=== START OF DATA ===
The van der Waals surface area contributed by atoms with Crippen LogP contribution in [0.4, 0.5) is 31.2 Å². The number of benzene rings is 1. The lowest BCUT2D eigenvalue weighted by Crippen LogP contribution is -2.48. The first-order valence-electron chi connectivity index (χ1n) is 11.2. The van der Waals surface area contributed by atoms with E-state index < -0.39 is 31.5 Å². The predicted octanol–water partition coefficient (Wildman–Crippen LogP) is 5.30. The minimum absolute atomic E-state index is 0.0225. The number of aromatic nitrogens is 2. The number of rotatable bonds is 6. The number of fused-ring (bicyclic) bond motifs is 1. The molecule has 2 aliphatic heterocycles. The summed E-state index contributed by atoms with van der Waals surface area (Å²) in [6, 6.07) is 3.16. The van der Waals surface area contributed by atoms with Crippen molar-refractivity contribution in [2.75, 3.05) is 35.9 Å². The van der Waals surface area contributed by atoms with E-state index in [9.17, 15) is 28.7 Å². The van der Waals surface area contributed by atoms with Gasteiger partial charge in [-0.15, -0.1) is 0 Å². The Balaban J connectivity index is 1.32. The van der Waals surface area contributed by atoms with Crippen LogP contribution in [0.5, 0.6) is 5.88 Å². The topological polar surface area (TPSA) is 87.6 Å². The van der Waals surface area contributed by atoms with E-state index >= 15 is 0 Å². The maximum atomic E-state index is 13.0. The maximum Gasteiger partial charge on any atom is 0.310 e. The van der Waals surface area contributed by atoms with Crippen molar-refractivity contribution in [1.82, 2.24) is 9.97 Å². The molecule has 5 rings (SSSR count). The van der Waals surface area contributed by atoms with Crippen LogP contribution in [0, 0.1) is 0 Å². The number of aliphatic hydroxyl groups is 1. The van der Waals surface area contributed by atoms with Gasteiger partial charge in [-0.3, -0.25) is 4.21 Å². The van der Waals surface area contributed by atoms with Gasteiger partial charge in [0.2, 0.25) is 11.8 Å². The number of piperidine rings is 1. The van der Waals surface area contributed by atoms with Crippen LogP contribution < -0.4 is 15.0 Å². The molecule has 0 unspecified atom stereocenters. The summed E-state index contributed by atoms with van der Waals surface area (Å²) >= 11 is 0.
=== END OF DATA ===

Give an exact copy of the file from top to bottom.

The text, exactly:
The van der Waals surface area contributed by atoms with Crippen LogP contribution in [0.4, 0.5) is 31.2 Å². The number of benzene rings is 1. The lowest BCUT2D eigenvalue weighted by Crippen LogP contribution is -2.48. The first-order valence-electron chi connectivity index (χ1n) is 11.2. The van der Waals surface area contributed by atoms with E-state index < -0.39 is 31.5 Å². The predicted octanol–water partition coefficient (Wildman–Crippen LogP) is 5.30. The minimum absolute atomic E-state index is 0.0225. The number of aromatic nitrogens is 2. The number of rotatable bonds is 6. The number of fused-ring (bicyclic) bond motifs is 1. The molecule has 2 aliphatic heterocycles. The summed E-state index contributed by atoms with van der Waals surface area (Å²) in [6, 6.07) is 3.16. The van der Waals surface area contributed by atoms with Crippen molar-refractivity contribution in [2.75, 3.05) is 35.9 Å². The van der Waals surface area contributed by atoms with E-state index in [9.17, 15) is 28.7 Å². The van der Waals surface area contributed by atoms with Gasteiger partial charge in [-0.15, -0.1) is 0 Å². The Balaban J connectivity index is 1.32. The van der Waals surface area contributed by atoms with Crippen LogP contribution in [0.5, 0.6) is 5.88 Å². The topological polar surface area (TPSA) is 87.6 Å². The van der Waals surface area contributed by atoms with E-state index >= 15 is 0 Å². The maximum atomic E-state index is 13.0. The maximum Gasteiger partial charge on any atom is 0.310 e. The van der Waals surface area contributed by atoms with Crippen molar-refractivity contribution in [1.82, 2.24) is 9.97 Å². The molecule has 5 rings (SSSR count). The van der Waals surface area contributed by atoms with Crippen LogP contribution in [0, 0.1) is 0 Å². The number of aliphatic hydroxyl groups is 1. The van der Waals surface area contributed by atoms with Gasteiger partial charge in [-0.3, -0.25) is 4.21 Å². The van der Waals surface area contributed by atoms with Gasteiger partial charge in [0.2, 0.25) is 11.8 Å². The number of piperidine rings is 1. The van der Waals surface area contributed by atoms with Crippen LogP contribution < -0.4 is 15.0 Å². The molecule has 0 unspecified atom stereocenters. The summed E-state index contributed by atoms with van der Waals surface area (Å²) >= 11 is 0.